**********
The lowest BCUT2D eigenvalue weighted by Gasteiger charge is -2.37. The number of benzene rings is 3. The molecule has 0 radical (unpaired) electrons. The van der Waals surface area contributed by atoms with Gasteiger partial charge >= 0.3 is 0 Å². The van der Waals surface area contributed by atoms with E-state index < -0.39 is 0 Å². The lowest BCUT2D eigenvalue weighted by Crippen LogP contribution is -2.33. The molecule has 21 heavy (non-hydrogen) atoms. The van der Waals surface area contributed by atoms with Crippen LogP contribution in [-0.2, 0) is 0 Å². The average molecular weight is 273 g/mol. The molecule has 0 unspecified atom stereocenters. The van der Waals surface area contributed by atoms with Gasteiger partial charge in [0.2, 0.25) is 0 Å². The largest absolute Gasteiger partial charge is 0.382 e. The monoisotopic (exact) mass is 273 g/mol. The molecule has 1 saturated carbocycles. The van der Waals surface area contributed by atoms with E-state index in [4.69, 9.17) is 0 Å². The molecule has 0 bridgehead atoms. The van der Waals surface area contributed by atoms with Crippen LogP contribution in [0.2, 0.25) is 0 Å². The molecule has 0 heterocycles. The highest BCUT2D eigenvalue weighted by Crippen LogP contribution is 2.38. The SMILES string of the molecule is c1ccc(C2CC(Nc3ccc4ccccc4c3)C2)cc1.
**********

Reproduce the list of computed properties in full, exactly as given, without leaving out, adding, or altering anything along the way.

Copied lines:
The lowest BCUT2D eigenvalue weighted by Gasteiger charge is -2.37. The number of benzene rings is 3. The molecule has 0 radical (unpaired) electrons. The van der Waals surface area contributed by atoms with Gasteiger partial charge >= 0.3 is 0 Å². The van der Waals surface area contributed by atoms with E-state index < -0.39 is 0 Å². The lowest BCUT2D eigenvalue weighted by Crippen LogP contribution is -2.33. The molecule has 21 heavy (non-hydrogen) atoms. The van der Waals surface area contributed by atoms with Crippen LogP contribution in [-0.2, 0) is 0 Å². The average molecular weight is 273 g/mol. The molecule has 0 unspecified atom stereocenters. The van der Waals surface area contributed by atoms with Gasteiger partial charge in [0.2, 0.25) is 0 Å². The largest absolute Gasteiger partial charge is 0.382 e. The monoisotopic (exact) mass is 273 g/mol. The molecule has 1 saturated carbocycles. The van der Waals surface area contributed by atoms with E-state index in [4.69, 9.17) is 0 Å². The molecule has 0 bridgehead atoms. The van der Waals surface area contributed by atoms with Crippen LogP contribution in [0.2, 0.25) is 0 Å². The molecule has 0 heterocycles. The highest BCUT2D eigenvalue weighted by Crippen LogP contribution is 2.38. The SMILES string of the molecule is c1ccc(C2CC(Nc3ccc4ccccc4c3)C2)cc1.